Flat_map on an iterator of Results

I'm trying to create an iterator of words in a file. The inline version of this is

    let file = File::open(filename)?;
    let buf_reader = io::BufReader::new(file);

    for line in buf_reader.lines() {
        for word in line?.split_whitespace() {
            // do something with the word
        }
    }

I want to convert this into an iterator. In Python, I'd just use yield at the point where I say "do something", but that's not available in Rust. I tried to implement an iterator myself, but the state management made my brain explode.

This is almost perfect for flat_map: buf_reader.lines().flat_map(|l| l.split_whitespace()). The problem is that any individual line is actually a Result<String>, so I have to unwrap it to split on whitespace.

I've been trying various combinations of map_or_else, or_else, etc, for hours, but everything I try gives me a type error. What I want is something that yields Result<String>, where getting an error from lines() gives that error from next(), but getting a line from lines() gives the words in the line.

And yes, I can write code that just does things inline. That's what I have at the moment. And in many ways there's no real benefit to be had from changing the code. But for me, there's a huge benefit in better understanding what I can and can't do with Rust iterators.

So I guess what I'm asking is, what is an idiomatic way of writing an iterator in Rust that reads a file word by word, in a way that lets the caller catch and handle errors? Basically like the lines() method of BufReader, but for words...

You can do something like this:

fn by_words<R: BufRead>(mut reader: R) -> impl Iterator<Item = IoResult<String>> {
    reader.lines().flat_map(|line| match line {
        Err(error) => vec![Err(error)],
        Ok(line) => line.split_whitespace().map(move |s| Ok(s.to_owned())).to_vec(),
    })
}

Hmm, I tried something similar to that and got a bunch of type errors. Maybe because I'm trying to add anyhow::Result into the mix, or maybe because I'm trying to avoid things like to_vec because I feel like it adds unnecessary allocations (does it?). Basically I'm trying to be "too clever" before I've got the basics clear :slightly_smiling_face:

Thanks, though, I'll do some playing with this version and see if the logic "clicks" with me.

This is about my 3rd time trying to get started with Rust. I can get stuff working, but it doesn't ever feel like I've really understood the idioms with Rust, and I end up just adding fixes the compiler suggests, blindly, not really understanding what's going on. I can get things to work, but it still feels like more luck than judgement. Ah well, I'll get there in the end :slight_smile:

1 Like

This is a very common way offramp from learning rust; you're not alone.

I'd strongly suggest that you just not worry about it for a while. Just add a few .to_owned()s in a few places, or collect into Vec<_>s if iterators are being awkward. It's fine.

You can always come back later, once things are at least working, and improve any hotspots. But one of the magical things about Rust is that it's pretty damn fast even without doing heroic efforts. (With a reasonable allocator, copying a reasonable-size string just isn't that big a deal.)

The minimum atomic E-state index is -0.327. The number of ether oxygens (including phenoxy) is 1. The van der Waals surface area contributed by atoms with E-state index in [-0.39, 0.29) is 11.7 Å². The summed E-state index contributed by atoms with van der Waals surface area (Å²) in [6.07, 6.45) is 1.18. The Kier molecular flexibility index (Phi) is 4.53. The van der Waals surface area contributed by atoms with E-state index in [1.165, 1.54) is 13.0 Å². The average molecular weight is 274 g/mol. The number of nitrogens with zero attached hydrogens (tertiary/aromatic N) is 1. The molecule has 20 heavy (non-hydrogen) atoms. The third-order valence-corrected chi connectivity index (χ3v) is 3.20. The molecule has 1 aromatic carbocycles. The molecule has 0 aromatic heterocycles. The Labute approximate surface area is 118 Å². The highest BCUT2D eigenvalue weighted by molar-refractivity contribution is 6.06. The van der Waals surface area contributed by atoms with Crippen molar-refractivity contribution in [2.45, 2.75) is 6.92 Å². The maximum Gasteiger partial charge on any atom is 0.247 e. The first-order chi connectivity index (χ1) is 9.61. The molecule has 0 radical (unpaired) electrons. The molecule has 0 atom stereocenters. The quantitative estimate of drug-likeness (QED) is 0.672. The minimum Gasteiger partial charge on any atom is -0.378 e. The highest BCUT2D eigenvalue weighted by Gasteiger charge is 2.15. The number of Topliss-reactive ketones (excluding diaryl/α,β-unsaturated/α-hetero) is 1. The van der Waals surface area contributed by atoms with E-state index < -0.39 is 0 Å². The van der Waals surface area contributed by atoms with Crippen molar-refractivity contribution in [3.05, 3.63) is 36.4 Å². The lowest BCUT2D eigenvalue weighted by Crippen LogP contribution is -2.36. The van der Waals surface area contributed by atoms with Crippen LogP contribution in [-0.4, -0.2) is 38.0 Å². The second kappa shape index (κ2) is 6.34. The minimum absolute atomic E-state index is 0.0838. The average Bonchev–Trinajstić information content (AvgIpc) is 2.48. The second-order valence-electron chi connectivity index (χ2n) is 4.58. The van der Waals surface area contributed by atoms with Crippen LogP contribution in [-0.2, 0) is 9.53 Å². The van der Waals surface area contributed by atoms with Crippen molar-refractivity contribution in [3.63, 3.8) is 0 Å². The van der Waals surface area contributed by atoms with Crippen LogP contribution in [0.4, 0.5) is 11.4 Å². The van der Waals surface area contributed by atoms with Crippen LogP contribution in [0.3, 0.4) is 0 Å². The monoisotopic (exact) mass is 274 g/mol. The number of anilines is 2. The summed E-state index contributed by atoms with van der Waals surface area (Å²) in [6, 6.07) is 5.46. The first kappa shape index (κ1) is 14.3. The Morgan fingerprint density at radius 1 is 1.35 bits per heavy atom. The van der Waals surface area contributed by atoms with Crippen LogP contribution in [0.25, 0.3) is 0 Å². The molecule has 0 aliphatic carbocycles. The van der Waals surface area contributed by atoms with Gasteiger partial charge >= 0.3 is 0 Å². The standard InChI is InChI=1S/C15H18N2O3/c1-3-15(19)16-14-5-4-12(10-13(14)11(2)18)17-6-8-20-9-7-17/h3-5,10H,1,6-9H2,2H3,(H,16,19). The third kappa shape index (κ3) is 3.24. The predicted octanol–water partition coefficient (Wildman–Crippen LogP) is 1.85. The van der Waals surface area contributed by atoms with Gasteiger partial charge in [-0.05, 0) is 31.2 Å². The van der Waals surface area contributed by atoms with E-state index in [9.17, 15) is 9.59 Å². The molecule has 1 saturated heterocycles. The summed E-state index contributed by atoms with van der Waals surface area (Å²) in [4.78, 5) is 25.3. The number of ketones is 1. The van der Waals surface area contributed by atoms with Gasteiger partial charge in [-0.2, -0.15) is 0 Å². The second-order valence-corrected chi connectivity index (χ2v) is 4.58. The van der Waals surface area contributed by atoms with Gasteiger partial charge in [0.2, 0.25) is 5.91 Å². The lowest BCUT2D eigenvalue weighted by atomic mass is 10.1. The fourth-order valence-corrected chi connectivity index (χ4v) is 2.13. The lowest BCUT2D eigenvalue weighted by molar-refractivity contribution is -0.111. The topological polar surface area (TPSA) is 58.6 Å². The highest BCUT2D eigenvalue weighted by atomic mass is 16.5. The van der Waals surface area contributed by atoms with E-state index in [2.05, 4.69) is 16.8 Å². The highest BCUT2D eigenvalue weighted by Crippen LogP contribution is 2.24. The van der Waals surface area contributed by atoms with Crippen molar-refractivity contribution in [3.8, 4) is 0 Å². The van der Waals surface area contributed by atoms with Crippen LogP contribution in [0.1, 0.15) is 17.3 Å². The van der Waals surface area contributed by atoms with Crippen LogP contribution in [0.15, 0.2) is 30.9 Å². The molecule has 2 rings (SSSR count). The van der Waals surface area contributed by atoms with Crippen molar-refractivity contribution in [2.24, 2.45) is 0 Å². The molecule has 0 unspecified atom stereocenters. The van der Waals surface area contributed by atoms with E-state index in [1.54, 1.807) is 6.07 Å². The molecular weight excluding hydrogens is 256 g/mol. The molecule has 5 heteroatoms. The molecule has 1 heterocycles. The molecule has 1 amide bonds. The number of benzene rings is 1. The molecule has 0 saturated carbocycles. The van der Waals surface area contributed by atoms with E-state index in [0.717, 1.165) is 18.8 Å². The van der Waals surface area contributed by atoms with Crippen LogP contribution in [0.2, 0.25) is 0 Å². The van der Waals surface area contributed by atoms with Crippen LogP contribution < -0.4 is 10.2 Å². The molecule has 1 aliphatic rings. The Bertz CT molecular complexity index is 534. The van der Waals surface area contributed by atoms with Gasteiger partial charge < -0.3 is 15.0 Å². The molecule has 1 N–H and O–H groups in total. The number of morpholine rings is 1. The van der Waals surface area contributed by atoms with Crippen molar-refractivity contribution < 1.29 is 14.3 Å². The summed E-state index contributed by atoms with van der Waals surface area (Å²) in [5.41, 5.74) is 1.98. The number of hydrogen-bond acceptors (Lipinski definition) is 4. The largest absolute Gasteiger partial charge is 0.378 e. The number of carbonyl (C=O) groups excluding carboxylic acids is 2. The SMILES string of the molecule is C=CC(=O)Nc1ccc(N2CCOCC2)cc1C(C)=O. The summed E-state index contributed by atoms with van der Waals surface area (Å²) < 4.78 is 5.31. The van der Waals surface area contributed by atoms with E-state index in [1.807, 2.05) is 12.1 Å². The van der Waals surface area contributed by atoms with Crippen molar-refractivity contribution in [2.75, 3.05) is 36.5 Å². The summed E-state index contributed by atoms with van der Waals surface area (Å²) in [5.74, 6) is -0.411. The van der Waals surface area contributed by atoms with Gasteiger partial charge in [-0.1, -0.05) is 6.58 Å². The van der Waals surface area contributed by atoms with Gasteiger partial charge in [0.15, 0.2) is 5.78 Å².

One other thing you might be hitting: everyone would love to have an impl Iterator<Item = Result<T, E>>Result<impl Iterator<Item = T>, E>. But it's impossible to do that without allocation: if it's lazy it can't look into the future to see that there will be an error, and if it's non-allocating it has nowhere to store all the Ts it might need to return if there's no E. So you might just be in a place where trying iterator adapters is never going to work as perfectly as you'd like.

Rust doesn't have lending iterators to date, and an Iterator can't hand out references to its internal buffers (part of the current line, say). That's why Lines hands out a freshly allocated String each time.

I feel this is a good tutorial type problem but don't have time to write one up just now; I may return to it later.

It does add allocations for the Err case, although there isn't – I believe – an allocation-free version, due to splitting on a local variable (you have to collect the words, otherwise it doesn't compile). At that point, the single-element vec![], which usually isn't hit, isn't much of a concern.

Cool. So the .to_vec() on the result of split_whitespace().map(...) doesn't allocate? I wouldn't have expected that...

Yeah, I can see that. What I had intended to do was to retrun all the items until I hit an error, and then return the error (and then go back to returning items, if the error is transient). I'm not entirely sure it's a good API design, but it's hard to be 100% sure when I'm not clear what is a sane thing to do when reading a file and getting an IO error on (say) line 100.

I can see why people recommend "just use unwrap() until you get more experienced"...

I'm not sure which you want, but RBE has a bunch of different ways to handle iterators of Results, in case one of them inspires you in some way: Iterating over Results - Rust By Example

It does allocate. (That's why I was writing that there isn't an allocation-free version of this code as far as I understand.) And exactly because it does, the single-element vec![] isn't much of a concern, comparatively.

process_results from the itertools crate may be relevant.

Oh, right. Sorry, I understand what you meant now.

Nice, thanks. I'll take a look.

Nitpick: probably not unwrap, but expect (or even unwrap_or_else(|| panic!())), to give an error some description other then just the file-line-column triple.

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